My heart broke when I heard what my teen had to say. When one of my teens was around middle school age, they came to me and told me how left out they felt among their peers. As things do in junior high, the friend groups had shifted. It can be startling as a parent, when everything in the friend arena shifts for your tween and early teen, in junior high. Personally, I felt caught off guard by the middle school age transitions. Suddenly, your tween, that seemed to have friends before can be left alone as cliques form. How do you help your lonely teenager with no friends form connections with those around them and make friends when it doesn’t come easily?
Helping your Lonely Teenager with No Friends
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Whether your teen is in the midst of the awkward junior high years or deep into the teen years, sometimes finding good friends can be tough. Let’s explore how to help your teenager make deeper connections with those around them.
One Close Teen Friend Can be Enough
For some extrovert parents, it can be really hard to understand that your teenager may only want or need a close friend or two. So before we go too headlong into worrying about our teenager and their friend group or lack of friend group, let’s make sure your teen is actually concerned about it.
Extroverts love to have lots of friends and thrive on having people around them. But if you are raising an introvert teen, they will typically desire just a few close friends that they will have deeper connections and conversations.
So if you are feeling panicked as a parent of a teen that only has one or two friends, you may have nothing to be worried about at all! Your teenager may feel perfectly content with their two friends. If you are concerned, try to gently ask them if they feel connected to their friends. We don’t want to make our teenager feel they have a “problem” if they felt fine two seconds ago! If your teen says they feel seen and connected, then you probably have nothing to worry about as a parent.
How to Make Friends as a Teenager
If your teenager feels disconnected and lacking in friends, here are some tried and true action steps they can take!
Help Your Teenager Pick Up Social Cues
One thing I have learned in watching my husband, is that some people just attract other people in a really positive way. My husband seems to be able to put people at ease and make them feel comfortable. And I see a lot of those traits in my daughter. For the rest of us, we may have to “work” at being a good friend.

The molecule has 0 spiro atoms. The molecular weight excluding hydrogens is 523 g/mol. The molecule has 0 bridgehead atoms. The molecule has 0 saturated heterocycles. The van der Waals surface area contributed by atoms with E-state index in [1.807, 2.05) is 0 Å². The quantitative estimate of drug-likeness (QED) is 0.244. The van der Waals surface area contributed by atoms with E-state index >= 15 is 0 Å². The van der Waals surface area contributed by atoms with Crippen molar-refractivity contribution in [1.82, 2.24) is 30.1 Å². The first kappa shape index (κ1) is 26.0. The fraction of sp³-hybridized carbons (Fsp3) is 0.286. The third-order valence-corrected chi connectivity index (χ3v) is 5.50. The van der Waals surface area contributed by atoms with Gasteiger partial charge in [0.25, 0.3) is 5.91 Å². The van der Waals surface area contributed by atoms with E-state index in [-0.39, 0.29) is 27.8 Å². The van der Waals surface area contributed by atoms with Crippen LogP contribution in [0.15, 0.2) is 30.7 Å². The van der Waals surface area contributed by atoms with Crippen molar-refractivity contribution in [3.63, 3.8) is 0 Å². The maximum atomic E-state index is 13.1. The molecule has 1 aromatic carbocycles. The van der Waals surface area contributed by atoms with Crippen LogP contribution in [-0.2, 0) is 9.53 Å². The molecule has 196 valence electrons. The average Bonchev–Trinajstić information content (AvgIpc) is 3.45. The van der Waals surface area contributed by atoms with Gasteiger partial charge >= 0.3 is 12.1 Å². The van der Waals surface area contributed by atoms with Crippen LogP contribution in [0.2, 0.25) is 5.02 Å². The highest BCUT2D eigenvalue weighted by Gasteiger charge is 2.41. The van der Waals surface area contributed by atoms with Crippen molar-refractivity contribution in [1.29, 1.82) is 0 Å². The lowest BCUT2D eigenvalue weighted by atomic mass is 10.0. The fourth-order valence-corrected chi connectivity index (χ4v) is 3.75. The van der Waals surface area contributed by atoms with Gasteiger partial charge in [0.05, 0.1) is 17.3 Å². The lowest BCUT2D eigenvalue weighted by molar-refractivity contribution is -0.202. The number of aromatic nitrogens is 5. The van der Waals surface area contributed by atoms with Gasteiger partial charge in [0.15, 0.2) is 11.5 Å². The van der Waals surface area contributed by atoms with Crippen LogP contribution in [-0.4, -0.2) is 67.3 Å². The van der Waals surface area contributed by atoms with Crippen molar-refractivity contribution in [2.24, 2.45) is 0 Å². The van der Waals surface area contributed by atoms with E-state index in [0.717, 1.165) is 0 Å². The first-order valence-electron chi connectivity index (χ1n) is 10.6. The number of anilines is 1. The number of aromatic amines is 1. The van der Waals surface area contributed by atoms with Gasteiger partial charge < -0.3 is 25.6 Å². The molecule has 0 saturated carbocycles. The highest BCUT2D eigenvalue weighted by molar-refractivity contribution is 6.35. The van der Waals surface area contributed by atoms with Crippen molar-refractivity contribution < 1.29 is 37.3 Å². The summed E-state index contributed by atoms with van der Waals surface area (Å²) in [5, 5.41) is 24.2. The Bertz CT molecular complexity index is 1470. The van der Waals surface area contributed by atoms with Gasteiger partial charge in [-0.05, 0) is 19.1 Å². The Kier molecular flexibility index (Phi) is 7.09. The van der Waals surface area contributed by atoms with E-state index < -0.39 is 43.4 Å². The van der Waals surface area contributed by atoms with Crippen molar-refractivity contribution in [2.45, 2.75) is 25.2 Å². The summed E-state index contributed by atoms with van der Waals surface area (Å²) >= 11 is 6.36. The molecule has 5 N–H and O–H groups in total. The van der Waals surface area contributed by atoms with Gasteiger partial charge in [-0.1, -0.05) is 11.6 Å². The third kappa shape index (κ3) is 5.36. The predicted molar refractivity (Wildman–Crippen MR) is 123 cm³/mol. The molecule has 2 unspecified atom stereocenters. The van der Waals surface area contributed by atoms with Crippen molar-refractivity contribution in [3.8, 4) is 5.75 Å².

Talk with your teen about a few people that they really like and appreciate. Ask them to think through what they like about that person. What is something that person says or does that is positive to your teen? Is there a way that your teen could learn from observing this person? How does this person greet others? How much do they talk about themselves versus listening?
One side note. We want to help our teen observe positive traits in others and pick up on cues. But we don’t want our teens thinking that they need to become someone else to have friends. One of our teens loved that their friend made others laugh. And so our teen would spend an enormous amount of time trying to make others laugh. They would exhaust themselves and often feel defeated. In reality, their sense of humor is very funny, but it is not everyone’s cup of teen.
So discuss with your teen the difference of making slight modifications to be a better friend and trying to act like a different person.
If You Want Friends, Stop Pointing Out Mistakes
I see problems. Mistakes stand out to me. But not everyone wants your help pointing out their mistakes! I have learned the hard way that pointing out others mistakes rarely wins friends:)
If your tween or teen has a habit of pointing out your mistakes at home, end that! The next time, your teen points out how you worded something incorrectly, ask them if they understood what you meant. If they say yes, then tell them that there really was no need then to point out a mistake.
There is a difference between asking the math teacher if the way they wrote out the math problem was really correct and constantly trying to correct others. So if your teen desires more friends, help them learn to think BEFORE they jump in to correct others.
Here are two tests I use when trying to decide whether to correct a mistake or offer another viewpoint. One, like mentioned above, do I understand the basics of what the person is trying to say or explain? And two, am I willing to HELP to make the problem or solution better? If I am not willing to put in effort or work myself, then telling others that their ideas won’t work is rude.
A Good Friend Remembers Your Name
People love to hear their name. There is something about others calling you by name that makes people perk up immediately. If your teen desires to make more friends, then calling people by names can be a small action that has big results.
Greet people by their names and remember what they said to you. Are they stressing about a test? Is their dog sick? Make note of what someone actually says to you. Instead of just thinking about what you are going to say next in the conversation, try to lock away the information they told you. The next time your teen is around the acquaintance, they can use the person’s first name. And your teenager can easily ask a question of their new possible friend to get the conversation started.